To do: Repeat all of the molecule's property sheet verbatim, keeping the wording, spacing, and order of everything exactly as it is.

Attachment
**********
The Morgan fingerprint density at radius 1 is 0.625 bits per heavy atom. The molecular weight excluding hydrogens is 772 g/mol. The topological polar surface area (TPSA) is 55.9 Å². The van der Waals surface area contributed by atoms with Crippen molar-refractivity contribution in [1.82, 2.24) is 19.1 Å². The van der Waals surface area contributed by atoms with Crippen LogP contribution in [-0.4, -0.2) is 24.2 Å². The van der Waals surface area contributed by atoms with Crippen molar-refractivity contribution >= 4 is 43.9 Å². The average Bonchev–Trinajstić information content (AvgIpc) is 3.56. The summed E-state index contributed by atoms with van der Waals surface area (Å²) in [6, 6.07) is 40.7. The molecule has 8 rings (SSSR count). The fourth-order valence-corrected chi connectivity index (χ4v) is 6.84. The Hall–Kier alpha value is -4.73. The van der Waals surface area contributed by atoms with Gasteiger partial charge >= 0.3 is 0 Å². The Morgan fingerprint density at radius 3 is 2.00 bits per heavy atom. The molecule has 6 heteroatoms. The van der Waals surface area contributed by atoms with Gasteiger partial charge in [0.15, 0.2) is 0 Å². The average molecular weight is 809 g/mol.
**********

The Morgan fingerprint density at radius 1 is 0.625 bits per heavy atom. The molecular weight excluding hydrogens is 772 g/mol. The topological polar surface area (TPSA) is 55.9 Å². The van der Waals surface area contributed by atoms with Crippen molar-refractivity contribution in [1.82, 2.24) is 19.1 Å². The van der Waals surface area contributed by atoms with Crippen LogP contribution in [-0.4, -0.2) is 24.2 Å². The van der Waals surface area contributed by atoms with Crippen molar-refractivity contribution >= 4 is 43.9 Å². The average Bonchev–Trinajstić information content (AvgIpc) is 3.56. The summed E-state index contributed by atoms with van der Waals surface area (Å²) in [6, 6.07) is 40.7. The molecule has 8 rings (SSSR count). The fourth-order valence-corrected chi connectivity index (χ4v) is 6.84. The Hall–Kier alpha value is -4.73. The van der Waals surface area contributed by atoms with Gasteiger partial charge >= 0.3 is 0 Å². The Morgan fingerprint density at radius 3 is 2.00 bits per heavy atom. The molecule has 6 heteroatoms. The van der Waals surface area contributed by atoms with Gasteiger partial charge in [0.15, 0.2) is 0 Å². The average molecular weight is 809 g/mol.